It seems Rep. Mary Bono (R-Calif.) isn’t nearly as excited about the RIAA job as her staff is.
Bono, who is forming a congressional caucus on music piracy and copyrights, sought Monday to defuse speculation over whether she wants to run the music industry’s lobbying organization in Washington, saying she isn’t actively seeking the job.
Bono, said she hasn’t considered whether she would accept a prospective offer to replace the departing chief executive of the Recording Industry Assn. of America, Hillary Rosen, but stopped short of denying she was interested.
Her spokeswoman, Cindy Hartley, earlier had described the position as Bono’s “ideal job” but said her boss wasn’t actively pursuing the position and plans to run for re-election.
“I am not actively seeking that job,” Bono said. “I have not talked to them, they have not talked to me. I haven’t put myself through the mental gymnastics about whether I would or wouldn’t take that job. I have my ideal job. I’m very happy where I am.”
Political watchdog groups in Washington questioned the idea of a member of Congress being a possible job candidate for the music industry’s lobby and a founding member of a caucus to focus on some of the industry’s most important policy concerns.
The RIAA has been tight-lipped about who could succeed Rosen.
A month ago the RIAA was trying to woo Pentagon spokeswoman Torie Clarke but she wouldn’t bite. Monday Clarke an-nounced she is leaving the White House, and political insiders believe she will eventually throw herself into the Bush re-election effort.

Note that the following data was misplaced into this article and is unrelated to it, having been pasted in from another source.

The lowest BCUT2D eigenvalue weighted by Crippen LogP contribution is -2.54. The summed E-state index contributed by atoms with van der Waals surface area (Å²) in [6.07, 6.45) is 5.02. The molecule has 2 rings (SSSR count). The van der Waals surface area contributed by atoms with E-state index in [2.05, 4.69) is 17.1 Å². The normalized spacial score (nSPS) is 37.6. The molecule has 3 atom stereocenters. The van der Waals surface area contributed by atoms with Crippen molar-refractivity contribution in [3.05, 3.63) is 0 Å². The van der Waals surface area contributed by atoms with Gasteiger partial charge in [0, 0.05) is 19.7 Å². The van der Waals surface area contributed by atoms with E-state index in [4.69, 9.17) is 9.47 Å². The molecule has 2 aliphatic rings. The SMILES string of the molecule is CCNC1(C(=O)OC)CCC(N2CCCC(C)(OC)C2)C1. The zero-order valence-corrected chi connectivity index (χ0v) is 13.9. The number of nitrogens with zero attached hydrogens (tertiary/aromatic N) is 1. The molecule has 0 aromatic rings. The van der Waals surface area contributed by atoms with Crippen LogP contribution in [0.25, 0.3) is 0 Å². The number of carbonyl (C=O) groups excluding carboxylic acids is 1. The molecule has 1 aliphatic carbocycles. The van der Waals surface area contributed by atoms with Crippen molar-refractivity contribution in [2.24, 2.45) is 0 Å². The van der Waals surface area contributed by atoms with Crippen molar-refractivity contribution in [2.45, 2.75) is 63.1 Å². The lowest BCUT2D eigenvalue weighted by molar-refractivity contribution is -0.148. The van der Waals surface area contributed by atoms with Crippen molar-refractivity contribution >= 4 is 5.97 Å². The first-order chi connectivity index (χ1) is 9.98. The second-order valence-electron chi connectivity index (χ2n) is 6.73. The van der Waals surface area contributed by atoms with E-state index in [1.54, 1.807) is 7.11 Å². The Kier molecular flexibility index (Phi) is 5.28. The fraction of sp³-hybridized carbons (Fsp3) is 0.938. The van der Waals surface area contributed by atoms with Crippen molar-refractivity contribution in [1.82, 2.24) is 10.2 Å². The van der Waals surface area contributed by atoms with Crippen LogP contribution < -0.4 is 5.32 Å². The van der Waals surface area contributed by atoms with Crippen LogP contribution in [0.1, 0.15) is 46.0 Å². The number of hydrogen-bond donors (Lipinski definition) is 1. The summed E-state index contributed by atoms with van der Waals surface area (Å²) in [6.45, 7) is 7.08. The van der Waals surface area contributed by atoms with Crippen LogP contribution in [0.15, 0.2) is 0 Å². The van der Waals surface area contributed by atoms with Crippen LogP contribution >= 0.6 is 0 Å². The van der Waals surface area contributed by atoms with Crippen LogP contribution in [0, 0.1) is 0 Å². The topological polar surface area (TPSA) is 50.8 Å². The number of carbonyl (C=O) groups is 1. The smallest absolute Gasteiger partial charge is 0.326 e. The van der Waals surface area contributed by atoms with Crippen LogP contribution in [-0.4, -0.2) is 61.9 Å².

Speculation also has swirled around White House flack Ari Fleischer, who publicly admitted weeks ago that he wanted a job in the private sector. Some administration aides have even pitched Mitch Bainwol, the former executive director of the National Republican Senatorial Committee who left a few months ago to launch a consulting company.
Certainly, Bono’s name has popped up among a list of female GOP candidates — including former Rep. Susan Molinari (R-N.Y.) and current Rep. Jennifer Dunn (R-Wash.). The music industry org has spent weeks formally interviewing candidates (including Molinari), and so far Bono has not been one of them.
Those promoting Bono admit they are doing so without any inside knowledge that she is under consideration. They simply believe Bono is one of the few lawmakers with a working knowledge of the industry gained from her experience managing the royalties of her late husband, Sonny Bono. But watchdog groups cited several conflict of interest issues.
Rough estimates of Bono’s net worth, released on financial disclosure Monday, show that she and her two children own copy-rights on Sonny Bono’s music collection worth $580,000 and $1.3 million; in 2002 they reaped between $210,000 and $1.23 million in royalties.